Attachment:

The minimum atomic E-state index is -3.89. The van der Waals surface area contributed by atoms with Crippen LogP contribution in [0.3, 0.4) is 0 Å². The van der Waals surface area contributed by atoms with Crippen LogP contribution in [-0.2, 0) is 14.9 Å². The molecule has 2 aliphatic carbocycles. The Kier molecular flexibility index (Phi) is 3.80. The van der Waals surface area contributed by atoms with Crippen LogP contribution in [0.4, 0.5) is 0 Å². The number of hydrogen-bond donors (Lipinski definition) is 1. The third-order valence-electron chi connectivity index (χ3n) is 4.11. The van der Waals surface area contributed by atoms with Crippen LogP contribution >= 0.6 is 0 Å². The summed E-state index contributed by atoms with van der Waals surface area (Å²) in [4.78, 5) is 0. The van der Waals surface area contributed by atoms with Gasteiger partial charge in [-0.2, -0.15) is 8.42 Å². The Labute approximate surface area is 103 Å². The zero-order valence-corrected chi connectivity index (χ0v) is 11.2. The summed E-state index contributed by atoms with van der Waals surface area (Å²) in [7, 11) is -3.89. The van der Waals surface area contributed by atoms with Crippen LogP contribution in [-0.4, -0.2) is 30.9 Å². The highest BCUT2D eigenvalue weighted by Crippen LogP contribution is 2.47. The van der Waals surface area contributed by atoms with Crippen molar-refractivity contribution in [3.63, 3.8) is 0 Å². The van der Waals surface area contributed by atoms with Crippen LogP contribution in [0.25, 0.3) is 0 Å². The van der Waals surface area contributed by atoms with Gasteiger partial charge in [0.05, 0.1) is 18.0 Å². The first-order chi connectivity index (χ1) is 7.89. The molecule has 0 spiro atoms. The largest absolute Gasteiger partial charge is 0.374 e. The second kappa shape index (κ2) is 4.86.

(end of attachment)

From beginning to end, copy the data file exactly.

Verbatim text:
The minimum atomic E-state index is -3.89. The van der Waals surface area contributed by atoms with Crippen LogP contribution in [0.3, 0.4) is 0 Å². The van der Waals surface area contributed by atoms with Crippen LogP contribution in [-0.2, 0) is 14.9 Å². The molecule has 2 aliphatic carbocycles. The Kier molecular flexibility index (Phi) is 3.80. The van der Waals surface area contributed by atoms with Crippen LogP contribution in [0.4, 0.5) is 0 Å². The number of hydrogen-bond donors (Lipinski definition) is 1. The third-order valence-electron chi connectivity index (χ3n) is 4.11. The van der Waals surface area contributed by atoms with Crippen LogP contribution >= 0.6 is 0 Å². The summed E-state index contributed by atoms with van der Waals surface area (Å²) in [4.78, 5) is 0. The van der Waals surface area contributed by atoms with Gasteiger partial charge in [-0.2, -0.15) is 8.42 Å². The Labute approximate surface area is 103 Å². The zero-order valence-corrected chi connectivity index (χ0v) is 11.2. The summed E-state index contributed by atoms with van der Waals surface area (Å²) in [7, 11) is -3.89. The van der Waals surface area contributed by atoms with Crippen LogP contribution in [-0.4, -0.2) is 30.9 Å². The highest BCUT2D eigenvalue weighted by Crippen LogP contribution is 2.47. The van der Waals surface area contributed by atoms with Crippen molar-refractivity contribution in [3.63, 3.8) is 0 Å². The van der Waals surface area contributed by atoms with Crippen LogP contribution in [0.25, 0.3) is 0 Å². The van der Waals surface area contributed by atoms with Gasteiger partial charge in [0.05, 0.1) is 18.0 Å². The first-order chi connectivity index (χ1) is 7.89. The molecule has 0 spiro atoms. The largest absolute Gasteiger partial charge is 0.374 e. The second kappa shape index (κ2) is 4.86.